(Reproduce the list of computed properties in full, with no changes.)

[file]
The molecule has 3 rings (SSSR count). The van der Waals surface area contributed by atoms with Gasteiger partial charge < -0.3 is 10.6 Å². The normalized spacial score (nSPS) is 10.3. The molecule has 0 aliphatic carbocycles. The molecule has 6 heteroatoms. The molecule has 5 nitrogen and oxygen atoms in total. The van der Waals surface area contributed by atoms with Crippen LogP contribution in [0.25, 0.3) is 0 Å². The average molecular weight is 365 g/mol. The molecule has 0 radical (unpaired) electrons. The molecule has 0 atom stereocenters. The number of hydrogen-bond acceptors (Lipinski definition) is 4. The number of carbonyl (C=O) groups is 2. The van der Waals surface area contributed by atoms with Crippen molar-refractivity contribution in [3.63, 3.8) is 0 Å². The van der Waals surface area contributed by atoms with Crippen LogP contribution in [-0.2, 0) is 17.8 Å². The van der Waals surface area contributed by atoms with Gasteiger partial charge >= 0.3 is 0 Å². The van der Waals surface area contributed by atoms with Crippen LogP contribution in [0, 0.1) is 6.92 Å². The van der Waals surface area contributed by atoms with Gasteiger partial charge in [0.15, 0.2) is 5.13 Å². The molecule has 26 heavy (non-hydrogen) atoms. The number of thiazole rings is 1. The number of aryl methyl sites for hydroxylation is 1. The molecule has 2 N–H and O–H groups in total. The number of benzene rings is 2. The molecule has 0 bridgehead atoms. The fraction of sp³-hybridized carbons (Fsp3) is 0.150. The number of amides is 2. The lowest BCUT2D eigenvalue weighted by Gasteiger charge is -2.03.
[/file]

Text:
The molecule has 3 rings (SSSR count). The van der Waals surface area contributed by atoms with Gasteiger partial charge < -0.3 is 10.6 Å². The normalized spacial score (nSPS) is 10.3. The molecule has 0 aliphatic carbocycles. The molecule has 6 heteroatoms. The molecule has 5 nitrogen and oxygen atoms in total. The van der Waals surface area contributed by atoms with Crippen LogP contribution in [0.25, 0.3) is 0 Å². The average molecular weight is 365 g/mol. The molecule has 0 radical (unpaired) electrons. The molecule has 0 atom stereocenters. The number of hydrogen-bond acceptors (Lipinski definition) is 4. The number of carbonyl (C=O) groups is 2. The van der Waals surface area contributed by atoms with Crippen molar-refractivity contribution in [3.63, 3.8) is 0 Å². The van der Waals surface area contributed by atoms with Crippen LogP contribution in [-0.2, 0) is 17.8 Å². The van der Waals surface area contributed by atoms with Gasteiger partial charge >= 0.3 is 0 Å². The van der Waals surface area contributed by atoms with Crippen LogP contribution in [0, 0.1) is 6.92 Å². The van der Waals surface area contributed by atoms with Gasteiger partial charge in [0.15, 0.2) is 5.13 Å². The molecule has 26 heavy (non-hydrogen) atoms. The number of thiazole rings is 1. The number of aryl methyl sites for hydroxylation is 1. The molecule has 2 N–H and O–H groups in total. The number of benzene rings is 2. The molecule has 0 bridgehead atoms. The fraction of sp³-hybridized carbons (Fsp3) is 0.150. The number of amides is 2. The lowest BCUT2D eigenvalue weighted by Gasteiger charge is -2.03.